meditation, neuroscience, pain management

Mindfulness meditation alleviates pain by separating it from the self.

The neural circuitry supporting mindfulness-induced pain reduction is revealed by University of California San Diego research.

Neuroscientists have just lately been able to investigate if and how mindfulness meditation truly works, despite the fact that people have been practicing it to attempt to relieve their pain for millennia. In the most recent of these initiatives, scientists at the University of California San Diego School of Medicine assessed how mindfulness affected both brain activity and perception of pain.

meditation, neuroscience, pain management

Fadel Zeidan, Ph.D., is an associate professor of anesthesiology at UC San Diego School of Medicine. Credit: UC San Diego Health Sciences

The research, which was just published in the journal PAIN, demonstrated that practicing mindfulness meditation cut off the communication between the parts of the brain responsible for feeling pain and those that generate self-awareness. In the proposed mechanism, pain signals still go from the body to the brain, but since the person has less ownership over those painful feelings, they experience less pain and suffering.

“One of the central tenets of mindfulness is the principle that you are not your experiences,” said senior author Fadel Zeidan, Ph.D., associate professor of anesthesiology at UC San Diego School of Medicine. “You train yourself to experience thoughts and sensations without attaching your ego or sense of self to them, and we’re now finally seeing how this plays out in the brain during the experience of acute pain.”

On the first day of the experiment, 40 individuals had their brains scanned while having their legs exposed to intense heat. The experiment required volunteers to rate their typical pain levels after being exposed to a series of various heat stimuli.

Two groups of participants were then formed. Four distinct 20-minute mindfulness training sessions were completed by the group’s participants. They were told to concentrate on their breathing and lessen self-referential processing during these visits by noting their thoughts, feelings, and sensations before letting them go without analyzing or reacting to them. Participants in the control group listened to an audiobook for their four sessions.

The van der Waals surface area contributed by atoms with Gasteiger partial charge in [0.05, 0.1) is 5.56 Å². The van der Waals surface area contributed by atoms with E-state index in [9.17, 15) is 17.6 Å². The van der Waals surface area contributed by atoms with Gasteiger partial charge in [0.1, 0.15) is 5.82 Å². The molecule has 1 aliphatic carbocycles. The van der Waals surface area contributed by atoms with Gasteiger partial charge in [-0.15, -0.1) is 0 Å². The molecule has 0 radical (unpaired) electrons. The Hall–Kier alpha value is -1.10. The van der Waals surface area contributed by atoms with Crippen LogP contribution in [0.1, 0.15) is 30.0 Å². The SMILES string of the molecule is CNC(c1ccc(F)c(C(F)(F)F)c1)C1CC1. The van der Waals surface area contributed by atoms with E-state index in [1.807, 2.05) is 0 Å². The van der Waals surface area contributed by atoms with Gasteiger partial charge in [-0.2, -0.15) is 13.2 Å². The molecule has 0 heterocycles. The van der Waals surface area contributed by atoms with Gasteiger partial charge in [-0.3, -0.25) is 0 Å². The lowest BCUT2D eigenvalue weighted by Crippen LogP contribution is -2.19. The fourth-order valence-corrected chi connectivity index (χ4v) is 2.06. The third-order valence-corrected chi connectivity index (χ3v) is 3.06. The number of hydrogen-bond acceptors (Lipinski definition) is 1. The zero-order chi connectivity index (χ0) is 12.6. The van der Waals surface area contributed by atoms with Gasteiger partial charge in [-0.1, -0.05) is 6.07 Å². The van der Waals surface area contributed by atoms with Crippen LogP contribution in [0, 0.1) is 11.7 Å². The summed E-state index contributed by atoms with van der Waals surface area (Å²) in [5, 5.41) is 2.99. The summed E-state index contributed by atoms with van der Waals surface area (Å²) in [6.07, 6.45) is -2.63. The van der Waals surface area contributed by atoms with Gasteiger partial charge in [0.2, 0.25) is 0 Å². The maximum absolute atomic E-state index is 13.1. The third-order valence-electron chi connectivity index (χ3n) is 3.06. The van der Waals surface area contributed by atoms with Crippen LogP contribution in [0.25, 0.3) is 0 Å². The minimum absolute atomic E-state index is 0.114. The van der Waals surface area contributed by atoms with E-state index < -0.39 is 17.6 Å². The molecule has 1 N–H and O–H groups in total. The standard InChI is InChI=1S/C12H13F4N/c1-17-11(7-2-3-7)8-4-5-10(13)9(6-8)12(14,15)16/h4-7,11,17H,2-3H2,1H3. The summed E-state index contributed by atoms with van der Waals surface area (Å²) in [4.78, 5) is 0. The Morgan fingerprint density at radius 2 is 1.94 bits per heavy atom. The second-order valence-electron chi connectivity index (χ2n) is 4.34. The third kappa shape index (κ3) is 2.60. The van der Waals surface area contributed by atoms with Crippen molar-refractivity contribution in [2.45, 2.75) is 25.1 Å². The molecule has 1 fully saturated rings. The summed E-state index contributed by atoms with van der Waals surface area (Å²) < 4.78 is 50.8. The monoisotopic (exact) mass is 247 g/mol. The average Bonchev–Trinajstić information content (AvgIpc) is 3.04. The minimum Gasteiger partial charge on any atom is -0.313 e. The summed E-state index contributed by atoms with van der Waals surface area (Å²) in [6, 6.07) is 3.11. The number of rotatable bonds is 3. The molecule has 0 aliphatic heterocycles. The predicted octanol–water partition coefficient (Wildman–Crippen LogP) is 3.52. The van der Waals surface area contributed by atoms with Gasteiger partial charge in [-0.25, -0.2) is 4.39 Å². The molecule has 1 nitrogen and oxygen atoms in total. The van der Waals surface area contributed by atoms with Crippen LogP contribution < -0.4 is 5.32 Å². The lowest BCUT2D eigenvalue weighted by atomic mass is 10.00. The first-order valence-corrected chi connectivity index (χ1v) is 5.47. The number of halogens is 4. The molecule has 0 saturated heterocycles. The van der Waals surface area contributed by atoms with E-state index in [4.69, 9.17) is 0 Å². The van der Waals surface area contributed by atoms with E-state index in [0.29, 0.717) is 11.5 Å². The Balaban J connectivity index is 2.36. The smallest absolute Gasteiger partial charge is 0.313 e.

On the final day of the study, both groups had their brain activity measured again, but participants in the mindfulness group were now instructed to meditate during the painful heat, while the control group rested with their eyes closed.

Researchers found that participants who were actively meditating reported a 32 percent reduction in pain intensity and a 33 percent reduction in pain unpleasantness.

“We were really excited to confirm that you don’t have to be an expert meditator to experience these analgesic effects,” said Zeidan. “This is a really important finding for the millions of people looking for a fast-acting and non-pharmacological treatment for pain.”

When the team analyzed participants’ brain activity during the task, they found that mindfulness-induced pain relief was associated with reduced synchronization between the thalamus (a brain area that relays incoming sensory information to the rest of the brain) and parts of the default mode network (a collection of brain areas most active while a person is mind-wandering or processing their own thoughts and feelings as opposed to the outside world).

One of these default mode regions is the precuneus, a brain area involved in fundamental features of self-awareness, and one of the first regions to go offline when a person loses consciousness. Another is the ventromedial prefrontal cortex, which includes several subregions that work together to process how you relate to or place value on your experiences. The more these areas were decoupled or deactivated, the more pain relief the participant reported.

“For many people struggling with chronic pain, what often affects their quality of life most is not the pain itself, but the mental suffering and frustration that comes along with it,” said Zeidan. “Their pain becomes a part of who they are as individuals — something they can’t escape — and this exacerbates their suffering.”

By relinquishing the self-referential appraisal of pain, mindfulness meditation may provide a new method for pain treatment. Mindfulness meditation is also free and can be practiced anywhere. Still, Zeidan said he hopes that training can be made even more accessible and integrated into standard outpatient procedures.

“We feel like we are on the verge of discovering a novel non-opioid-based pain mechanism in which the default mode network plays a critical role in producing analgesia. We are excited to continue exploring the neurobiology of mindfulness and its clinical potential across various disorders.”

Reference: “Disentangling self from pain: mindfulness meditation-induced pain relief is driven by thalamic-default mode network decoupling” by Gabriel Riegner, Grace Posey, Valeria Oliva, Youngkyoo Jung, William Mobley and Fadel Zeidan, 7 July 2022, PAIN.
DOI: 10.1097/j.pain.0000000000002731

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